Tista' taqra bil- Malti.
The Vatican has issued the Vademecum which is a step-by-step guide to help ascertain the truth in cases of minors who have suffered abuse on the part of a member of the clergy. The Vademecum is an instruction manual which, in a bit more than 30 pages and 9 chapters which responds to the main questions to several procedural steps regarding how cases of the sexual abuse of minors committed by members of the clergy should be handled.
The Vatican explained that it does not introduce new legislation on the subject but is a tool designed to help Ordinaries and legal professionals who need to apply canonical norms to actual cases regarding the more serious delict or crime.
The request for the Vademecum was made during the Global Meeting of the Presidents of the Episcopal Conferences on the Protection of Minors held in the Vatican in February 2019.
There are four areas that the Vademecum identifies;
- Rights of the accused
- Careful verification of information
- The secret of office and public notification
- Collaboration between Church and state
The Vatican explained that even if the “commission of the delict is manifestly evident”, the accused must always be guaranteed the right to self-defence. The accused can present an appeal in either the penal or administrative processes, but the decision of the Supreme Pontiff is final.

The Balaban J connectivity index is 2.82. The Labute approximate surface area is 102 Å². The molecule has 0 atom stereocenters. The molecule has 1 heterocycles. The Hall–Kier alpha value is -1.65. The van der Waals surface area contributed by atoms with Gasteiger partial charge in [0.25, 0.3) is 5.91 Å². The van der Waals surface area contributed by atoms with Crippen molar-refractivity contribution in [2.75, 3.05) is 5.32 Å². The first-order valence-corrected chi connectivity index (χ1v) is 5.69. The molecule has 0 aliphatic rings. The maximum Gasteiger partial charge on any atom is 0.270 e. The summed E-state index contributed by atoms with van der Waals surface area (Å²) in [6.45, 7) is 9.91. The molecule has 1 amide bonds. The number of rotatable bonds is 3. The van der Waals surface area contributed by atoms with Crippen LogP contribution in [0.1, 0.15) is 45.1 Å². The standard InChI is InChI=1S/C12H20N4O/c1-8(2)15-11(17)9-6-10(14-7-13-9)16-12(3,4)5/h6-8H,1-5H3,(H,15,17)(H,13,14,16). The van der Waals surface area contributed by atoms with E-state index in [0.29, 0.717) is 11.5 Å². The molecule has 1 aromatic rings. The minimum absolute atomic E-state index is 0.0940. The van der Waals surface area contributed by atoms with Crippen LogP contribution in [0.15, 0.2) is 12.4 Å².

The second aspect that emerges from the Vademecum is the need to verify all the information received by an Ordinary regarding an alleged case of abuse. The third aspect covers communication. A few times, the Vademecum brings up the obligation to respect “secret of office”. It also stresses that, during the preliminary investigation, the alleged victim and witnesses have no ”obligation of silence about the allegations”.
The fourth aspect is about the importance of collaboration between the Church and state.
The document also includes precautionary measures which are not punishment but an administrative act that can be imposed at the beginning of the preliminary investigation to protect both the name of the persons involved and the public good, to avoid scandal, the covering up of evidence, or possible threats to the alleged victim.
Once the reason for such precautionary measures no longer exists or the process has concluded, they can be revoked.